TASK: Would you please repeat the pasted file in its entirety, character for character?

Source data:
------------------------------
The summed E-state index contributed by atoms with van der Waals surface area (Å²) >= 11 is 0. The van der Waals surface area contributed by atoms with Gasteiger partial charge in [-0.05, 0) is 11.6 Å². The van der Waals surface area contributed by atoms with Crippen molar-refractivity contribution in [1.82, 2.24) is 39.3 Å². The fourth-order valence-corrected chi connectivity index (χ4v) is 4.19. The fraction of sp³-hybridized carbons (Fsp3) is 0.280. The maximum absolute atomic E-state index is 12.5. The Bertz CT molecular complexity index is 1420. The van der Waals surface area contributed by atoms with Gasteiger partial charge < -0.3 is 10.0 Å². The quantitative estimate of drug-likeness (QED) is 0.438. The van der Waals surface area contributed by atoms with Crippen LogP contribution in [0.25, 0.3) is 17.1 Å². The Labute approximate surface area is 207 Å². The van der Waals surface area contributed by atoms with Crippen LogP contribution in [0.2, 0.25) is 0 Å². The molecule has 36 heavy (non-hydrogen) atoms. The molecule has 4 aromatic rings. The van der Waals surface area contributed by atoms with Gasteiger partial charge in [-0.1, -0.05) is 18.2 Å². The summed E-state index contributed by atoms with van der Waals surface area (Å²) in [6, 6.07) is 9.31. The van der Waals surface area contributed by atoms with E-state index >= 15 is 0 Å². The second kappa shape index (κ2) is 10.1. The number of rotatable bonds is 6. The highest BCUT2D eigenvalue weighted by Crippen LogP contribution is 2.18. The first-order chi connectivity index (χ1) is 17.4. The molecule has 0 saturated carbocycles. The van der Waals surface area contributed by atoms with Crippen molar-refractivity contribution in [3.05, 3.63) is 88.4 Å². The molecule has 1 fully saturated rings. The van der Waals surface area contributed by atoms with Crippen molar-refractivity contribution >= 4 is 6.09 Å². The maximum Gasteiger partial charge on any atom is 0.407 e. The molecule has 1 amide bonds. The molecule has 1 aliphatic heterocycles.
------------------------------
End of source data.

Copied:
The summed E-state index contributed by atoms with van der Waals surface area (Å²) >= 11 is 0. The van der Waals surface area contributed by atoms with Gasteiger partial charge in [-0.05, 0) is 11.6 Å². The van der Waals surface area contributed by atoms with Crippen molar-refractivity contribution in [1.82, 2.24) is 39.3 Å². The fourth-order valence-corrected chi connectivity index (χ4v) is 4.19. The fraction of sp³-hybridized carbons (Fsp3) is 0.280. The maximum absolute atomic E-state index is 12.5. The Bertz CT molecular complexity index is 1420. The van der Waals surface area contributed by atoms with Gasteiger partial charge < -0.3 is 10.0 Å². The quantitative estimate of drug-likeness (QED) is 0.438. The van der Waals surface area contributed by atoms with Crippen LogP contribution in [0.25, 0.3) is 17.1 Å². The Labute approximate surface area is 207 Å². The van der Waals surface area contributed by atoms with Crippen LogP contribution in [0.2, 0.25) is 0 Å². The molecule has 36 heavy (non-hydrogen) atoms. The molecule has 4 aromatic rings. The van der Waals surface area contributed by atoms with Gasteiger partial charge in [-0.1, -0.05) is 18.2 Å². The summed E-state index contributed by atoms with van der Waals surface area (Å²) in [6, 6.07) is 9.31. The van der Waals surface area contributed by atoms with E-state index >= 15 is 0 Å². The second kappa shape index (κ2) is 10.1. The number of rotatable bonds is 6. The highest BCUT2D eigenvalue weighted by Crippen LogP contribution is 2.18. The first-order chi connectivity index (χ1) is 17.4. The molecule has 0 saturated carbocycles. The van der Waals surface area contributed by atoms with Crippen molar-refractivity contribution in [3.05, 3.63) is 88.4 Å². The molecule has 1 fully saturated rings. The van der Waals surface area contributed by atoms with Crippen molar-refractivity contribution >= 4 is 6.09 Å². The maximum Gasteiger partial charge on any atom is 0.407 e. The molecule has 1 amide bonds. The molecule has 1 aliphatic heterocycles.